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Goldbergs Kosher Bakery and Deli Restaurant Review

The name of the organization I attended and used to work for is called Goldberg’s Kosher Bakery and Deli. The person I interviewed is called Dan Knudsen and his wife. Dan mainly did all the talking. I felt lucky to be able to contact them because he hadn’t seen them in about two years.

His new bakery still has the same name, but is located in Hillsboro in a shopping complex. The original Goldberg’s was a fine-dining restaurant located in the Lloyd Center Mall in Northeast Portland. The owner’s father died and passed the business on to her daughter and her new husband, who worked for her father in the 1960’s. The new owners opened in Hillsdale and just baked and operated a deli. They were no longer a fine dining restaurant. People were always asking “Is this the same Goldberg’s from the Lloyd Center?” The answer would be “Same family just different operation”.

After owning a bakery in Hillsdale in the late ’70s, they moved a mile away to a location in southwest Portland. His marketing concept was simple; they wanted to have an old-fashioned Jewish bakery because the family was Jewish. The decor consisted of pictures of the original family, including the father (owner), hanging in the bakery. The bagels that were served were rolled by hand and boiled before being baked. That is clearly the old way. All the sandwiches were made with bread baked on the bakery side of the establishment.

On Fridays a certain braided bread called “challa” was baked. I guess it’s Jewish tradition to eat this every Friday. That would be the busiest day. It was clear who the clientele was for that day of the week. There would be fresh roast turkey put on the sandwiches which were very popular. It was like baking a Thanksgiving turkey and putting the meat directly on top of a sandwich. People would come from miles around. They were regular customers and once again it became clear who the clientele was. The food was kosher and Jewish customers are not allowed to eat any other type of bread and bagels unless they are certified.

There was a lot of competition, especially during the holidays. Customers would search all over town for the perfect dinner roll. There were many other bakeries in the city. These included the bakery department at Elephant’s, Grand Central, Noah’s, and Albertson’s. I think customers chose Goldberg’s because they had been going there for many years.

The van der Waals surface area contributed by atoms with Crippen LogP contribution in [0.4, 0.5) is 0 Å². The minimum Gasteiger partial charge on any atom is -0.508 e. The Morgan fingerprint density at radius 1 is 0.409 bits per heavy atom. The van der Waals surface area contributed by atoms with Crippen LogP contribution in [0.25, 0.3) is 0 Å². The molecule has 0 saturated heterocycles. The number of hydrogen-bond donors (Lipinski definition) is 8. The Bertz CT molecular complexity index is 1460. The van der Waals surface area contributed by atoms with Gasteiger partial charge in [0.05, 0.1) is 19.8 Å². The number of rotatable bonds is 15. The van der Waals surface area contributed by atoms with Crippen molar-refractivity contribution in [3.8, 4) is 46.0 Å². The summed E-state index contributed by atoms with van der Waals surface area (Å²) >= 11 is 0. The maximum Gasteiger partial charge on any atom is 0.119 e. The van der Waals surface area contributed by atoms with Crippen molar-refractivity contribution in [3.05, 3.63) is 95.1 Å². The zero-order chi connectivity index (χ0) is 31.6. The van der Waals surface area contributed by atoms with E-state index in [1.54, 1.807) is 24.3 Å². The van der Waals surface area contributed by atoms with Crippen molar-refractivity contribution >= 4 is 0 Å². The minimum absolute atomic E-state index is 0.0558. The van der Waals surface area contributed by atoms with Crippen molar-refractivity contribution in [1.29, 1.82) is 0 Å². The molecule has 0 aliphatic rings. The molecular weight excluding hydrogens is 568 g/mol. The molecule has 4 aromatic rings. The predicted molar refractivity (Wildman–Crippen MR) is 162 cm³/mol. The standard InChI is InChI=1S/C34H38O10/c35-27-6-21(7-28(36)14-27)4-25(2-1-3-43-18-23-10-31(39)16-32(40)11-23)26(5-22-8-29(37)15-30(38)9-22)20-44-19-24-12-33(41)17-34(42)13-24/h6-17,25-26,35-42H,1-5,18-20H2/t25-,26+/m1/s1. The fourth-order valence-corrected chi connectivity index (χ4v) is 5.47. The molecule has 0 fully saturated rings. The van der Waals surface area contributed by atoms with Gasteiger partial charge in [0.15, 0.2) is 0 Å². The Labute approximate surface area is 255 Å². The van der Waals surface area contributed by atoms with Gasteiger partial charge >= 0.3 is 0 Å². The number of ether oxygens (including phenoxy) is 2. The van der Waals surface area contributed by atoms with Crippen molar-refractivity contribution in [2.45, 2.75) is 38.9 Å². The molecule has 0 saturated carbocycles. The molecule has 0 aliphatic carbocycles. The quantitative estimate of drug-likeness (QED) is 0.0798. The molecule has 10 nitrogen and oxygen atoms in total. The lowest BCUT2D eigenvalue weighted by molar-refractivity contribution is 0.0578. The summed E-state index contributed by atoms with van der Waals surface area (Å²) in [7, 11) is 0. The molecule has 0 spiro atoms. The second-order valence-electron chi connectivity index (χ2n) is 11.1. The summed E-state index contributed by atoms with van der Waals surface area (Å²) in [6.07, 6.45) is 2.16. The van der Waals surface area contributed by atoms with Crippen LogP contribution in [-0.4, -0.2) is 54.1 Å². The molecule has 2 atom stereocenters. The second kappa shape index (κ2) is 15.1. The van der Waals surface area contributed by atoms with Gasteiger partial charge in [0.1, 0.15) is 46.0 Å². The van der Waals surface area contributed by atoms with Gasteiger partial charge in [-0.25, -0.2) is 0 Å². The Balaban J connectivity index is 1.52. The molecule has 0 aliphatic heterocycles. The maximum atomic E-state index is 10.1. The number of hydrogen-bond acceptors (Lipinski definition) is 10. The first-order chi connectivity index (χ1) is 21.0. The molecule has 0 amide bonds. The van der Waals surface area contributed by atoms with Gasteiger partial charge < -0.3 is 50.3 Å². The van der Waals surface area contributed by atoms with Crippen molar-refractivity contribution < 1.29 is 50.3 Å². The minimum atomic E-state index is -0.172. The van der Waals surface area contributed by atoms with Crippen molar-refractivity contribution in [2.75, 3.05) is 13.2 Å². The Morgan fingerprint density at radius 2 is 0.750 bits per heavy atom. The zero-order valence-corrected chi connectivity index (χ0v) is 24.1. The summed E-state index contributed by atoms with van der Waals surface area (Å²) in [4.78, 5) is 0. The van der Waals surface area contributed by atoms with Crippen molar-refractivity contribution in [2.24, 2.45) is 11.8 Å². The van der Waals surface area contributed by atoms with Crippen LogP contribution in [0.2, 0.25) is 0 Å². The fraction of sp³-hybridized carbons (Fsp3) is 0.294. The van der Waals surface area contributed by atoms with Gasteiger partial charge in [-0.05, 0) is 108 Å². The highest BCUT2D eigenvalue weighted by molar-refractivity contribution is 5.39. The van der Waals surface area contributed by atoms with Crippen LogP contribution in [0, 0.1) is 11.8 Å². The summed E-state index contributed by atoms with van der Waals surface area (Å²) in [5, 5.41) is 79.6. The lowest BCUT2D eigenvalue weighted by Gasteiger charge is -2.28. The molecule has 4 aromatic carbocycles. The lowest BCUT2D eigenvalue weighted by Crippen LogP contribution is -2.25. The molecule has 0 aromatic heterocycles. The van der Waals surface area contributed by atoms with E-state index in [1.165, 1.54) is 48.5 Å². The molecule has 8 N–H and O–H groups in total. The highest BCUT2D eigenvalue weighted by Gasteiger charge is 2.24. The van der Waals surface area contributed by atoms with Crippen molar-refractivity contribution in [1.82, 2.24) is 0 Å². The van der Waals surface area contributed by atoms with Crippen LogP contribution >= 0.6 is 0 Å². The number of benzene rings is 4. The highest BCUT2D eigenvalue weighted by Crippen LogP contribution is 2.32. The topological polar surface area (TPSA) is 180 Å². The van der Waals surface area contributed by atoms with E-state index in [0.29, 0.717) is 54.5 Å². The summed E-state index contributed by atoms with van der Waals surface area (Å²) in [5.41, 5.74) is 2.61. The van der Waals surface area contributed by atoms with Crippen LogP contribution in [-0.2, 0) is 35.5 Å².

The products were mainly loaves, bagels, sandwiches, and items such as ficcocia bread. There would be an option to have the bread sliced ​​or not sliced. The price was reasonable. It was $2.50 for a loaf of heavy bread. There were always four types to choose from wheat, white, light rye, and dark rye. I never found out how much the other local bakeries charged for their breads.

The location wasn’t the best, but it wasn’t the worst either. It was located in a small strip mall in a neighborhood. There was a Jewish community center less than half a mile down the street. He knew, as did the owners, that this had to generate additional income. The main promotion would be a bagel, cream cheese and a coffee for a dollar. That might have been a lost item for the establishment, but I never asked. I’m sure if there was a profit involved, it was a lot.

One more marketing ploy they had was a sign saying a free bagel and cream cheese if it was your birthday. But that was minor compared to not having a billboard in front of your building. I think they just didn’t have the money for it.


The male owner who did most of the cooking suffered a brain aneurysm. He was unable to work and the place had to close for about a year and a half. They never reopened at that location. Instead, they reopened in Hillsboro and are now tucked away in a shopping complex. His main source of income stands out in Portland selling his products. They only use the shopping complex to bake their products and transport them to the stands.

When I recently visited the owners at the new location, I noticed a handwritten note on the door that read “We are open again and the tradition continues.” I thought it was awesome. I honestly don’t see them expanding much more than that. They are getting old.

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